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Extraneousness-Aware Imitation Learning
Ray Zheng · Kaizhe Hu · Boyuan Chen · Huazhe Xu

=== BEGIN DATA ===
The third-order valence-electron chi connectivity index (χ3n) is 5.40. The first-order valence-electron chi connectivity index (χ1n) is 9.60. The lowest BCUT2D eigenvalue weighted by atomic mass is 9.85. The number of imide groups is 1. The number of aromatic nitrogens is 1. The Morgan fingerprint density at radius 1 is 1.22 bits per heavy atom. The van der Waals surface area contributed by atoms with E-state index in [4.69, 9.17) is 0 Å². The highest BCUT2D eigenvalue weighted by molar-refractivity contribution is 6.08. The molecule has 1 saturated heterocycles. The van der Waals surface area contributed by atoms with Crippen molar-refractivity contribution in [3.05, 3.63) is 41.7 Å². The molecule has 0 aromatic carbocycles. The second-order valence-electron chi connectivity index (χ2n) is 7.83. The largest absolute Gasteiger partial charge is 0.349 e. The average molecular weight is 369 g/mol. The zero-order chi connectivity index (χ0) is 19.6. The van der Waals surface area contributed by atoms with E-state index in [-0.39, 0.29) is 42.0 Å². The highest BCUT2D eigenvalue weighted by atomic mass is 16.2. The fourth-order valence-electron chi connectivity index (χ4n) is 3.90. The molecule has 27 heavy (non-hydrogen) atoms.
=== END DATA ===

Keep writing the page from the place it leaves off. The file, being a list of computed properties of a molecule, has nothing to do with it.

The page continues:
Visual imitation learning is an effective approach for intelligent agents to obtain control policies from visual demonstration sequences. However, standard visual imitation learning assumes expert demonstration that only contains the task-relevant frames. While previous works propose to learn from \textit{noisy} demonstration, it still remains challenging when there are locally consistent yet task irrelevant subsequences in the demonstration. We term this kind of imitation learning imitation-learning-with-extraneousness'' and introduce Extraneousness-Aware Imitation Learning (EIL), a self-supervised approach that learns visuomotor policies from third-person demonstrations where extraneous subsequences exist. EIL learns action-conditioned self-supervised frame embeddings and aligns task-relevant frames across videos while excluding the extraneous parts. Our method allows agents to learn from extraneousness-rich demonstrations by intelligently ignoring irrelevant components. Experimental results show that EIL significantly outperforms strong baselines and approaches the level of training from the perfect demonstration on various simulated continuous control tasks and alearning-from-slides'' task.